Are You Ready to Turn the World Upside Down?
“These men who have turned the world upside down have come here too . . .” (Acts 17:6). Such was the accusation of an angry mob against Paul and Silas. The good news had persuaded a few too many for those who held the power. Christians were getting the attention of society. A gospel movement was forming. It all came to a head in the middle of a city. And the world turned upside down.
I read this passage, and I am burdened. Too few churches are ready to turn the world upside down. I wonder how many church leaders even believe it’s possible. Then I watch on TV and read about how some Christians stepped up during the Baltimore riots, how some are leading recovery efforts in Nepal, and how some are laying down their lives in dark places of persecution.
Let me be bold: We can turn the world upside down. And your church can put the neighborhood on its head.
A lot of research points to a waning of Christianity in North America. Church attendance is becoming less frequent. Perhaps your local church is declining. Ample support for pessimism exists. However, pessimists are never leaders. The point of leadership is to take people to a better place. Are you ready to turn the world upside down? You’ll need to be an optimist, and you’ll need patience.
Leadership requires optimism. Every time you share the gospel, you should believe God will save. Every mission trip, every ministry effort, and every Sunday morning should be led with eternal optimism. We don’t know how and when God will work, but He does work. John 14:12 reveals a promise to which I cling: the promise of greater things. Jesus promises his followers more people to reach and more places to go. Pessimists don’t hop on airplanes to serve people halfway across the globe. Pessimists don’t give until it hurts. Pessimists don’t walk across the street to tell a neighbor about Jesus. We need an army of eternal optimists to turn the world upside down. We need pastors who believe in their churches. We need churches that believe in their pastors. We need a gospel boldness that never quits.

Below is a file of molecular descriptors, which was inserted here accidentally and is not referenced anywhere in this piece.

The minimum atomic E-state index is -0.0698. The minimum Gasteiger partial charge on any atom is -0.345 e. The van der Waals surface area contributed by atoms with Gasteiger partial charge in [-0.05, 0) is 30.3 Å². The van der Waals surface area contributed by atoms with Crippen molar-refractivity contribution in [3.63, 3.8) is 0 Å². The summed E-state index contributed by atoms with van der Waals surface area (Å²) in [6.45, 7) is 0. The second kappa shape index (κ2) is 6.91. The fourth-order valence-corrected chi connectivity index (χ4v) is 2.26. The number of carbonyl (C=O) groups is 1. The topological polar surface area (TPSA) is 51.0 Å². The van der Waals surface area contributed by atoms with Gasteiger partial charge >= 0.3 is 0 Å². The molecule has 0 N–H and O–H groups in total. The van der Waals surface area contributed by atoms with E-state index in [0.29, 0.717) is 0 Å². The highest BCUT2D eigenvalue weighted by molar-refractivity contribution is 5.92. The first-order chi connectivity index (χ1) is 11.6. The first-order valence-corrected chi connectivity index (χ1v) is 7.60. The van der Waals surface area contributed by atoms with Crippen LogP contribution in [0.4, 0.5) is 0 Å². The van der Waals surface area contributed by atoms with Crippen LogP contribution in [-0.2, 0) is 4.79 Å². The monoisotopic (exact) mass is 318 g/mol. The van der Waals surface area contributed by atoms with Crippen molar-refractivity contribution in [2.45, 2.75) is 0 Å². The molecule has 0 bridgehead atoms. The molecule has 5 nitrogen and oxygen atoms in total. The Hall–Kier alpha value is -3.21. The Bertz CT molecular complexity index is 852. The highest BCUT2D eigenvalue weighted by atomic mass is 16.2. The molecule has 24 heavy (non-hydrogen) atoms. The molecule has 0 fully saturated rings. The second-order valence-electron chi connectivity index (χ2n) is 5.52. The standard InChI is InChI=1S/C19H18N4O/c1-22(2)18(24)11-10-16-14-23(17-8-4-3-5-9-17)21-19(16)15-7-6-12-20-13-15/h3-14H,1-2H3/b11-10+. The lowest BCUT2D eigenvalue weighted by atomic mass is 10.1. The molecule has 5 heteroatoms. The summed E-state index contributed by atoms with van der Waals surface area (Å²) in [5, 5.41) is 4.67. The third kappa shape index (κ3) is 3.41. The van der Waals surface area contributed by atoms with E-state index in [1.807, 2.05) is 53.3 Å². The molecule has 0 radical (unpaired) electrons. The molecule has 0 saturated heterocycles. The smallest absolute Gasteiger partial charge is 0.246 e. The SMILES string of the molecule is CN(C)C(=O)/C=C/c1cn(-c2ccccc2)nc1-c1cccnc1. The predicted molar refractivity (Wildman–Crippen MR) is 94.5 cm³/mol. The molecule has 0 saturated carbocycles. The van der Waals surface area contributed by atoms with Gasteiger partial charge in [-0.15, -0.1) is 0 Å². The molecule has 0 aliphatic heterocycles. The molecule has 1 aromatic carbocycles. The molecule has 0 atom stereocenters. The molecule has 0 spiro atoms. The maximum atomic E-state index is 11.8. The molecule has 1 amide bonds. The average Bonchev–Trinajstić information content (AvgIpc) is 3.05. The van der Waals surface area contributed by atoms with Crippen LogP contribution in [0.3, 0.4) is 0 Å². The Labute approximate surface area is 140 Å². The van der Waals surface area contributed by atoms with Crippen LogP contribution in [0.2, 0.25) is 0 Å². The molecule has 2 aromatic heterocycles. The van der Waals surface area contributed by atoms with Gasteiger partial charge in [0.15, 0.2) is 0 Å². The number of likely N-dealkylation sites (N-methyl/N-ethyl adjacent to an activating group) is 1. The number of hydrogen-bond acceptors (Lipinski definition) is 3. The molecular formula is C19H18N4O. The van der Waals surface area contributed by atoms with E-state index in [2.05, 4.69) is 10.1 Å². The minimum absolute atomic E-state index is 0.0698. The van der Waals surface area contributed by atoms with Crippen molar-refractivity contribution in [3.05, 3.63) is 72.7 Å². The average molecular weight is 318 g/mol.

Leadership requires patience. True gospel optimism is not capricious. Some places have hard soil. Some people have hard souls. Turning the world upside down may not happen overnight, and it will take hard work. Impatient leaders will make decisions selfishly, attempting to speed up the process artificially. Impatient churches will wrongly condemn leaders who do not “perform.” A patient leader also understands scope—you may not be the one who leads a global movement. But you can influence the people in your neighborhood. If everyone did that faithfully, this blue marble we live on would flip.
Balancing both patience and optimism is difficult. How does it happen? Consistent urgency. Luke 10:3 gives a simply command: “Now go.” This command is for every believer. We never stop going. We never stop believing God will do great things. We never stop digging into our local communities through our local churches. We simply remain consistently and patiently urgent. Now go . . . and watch the world turn upside down.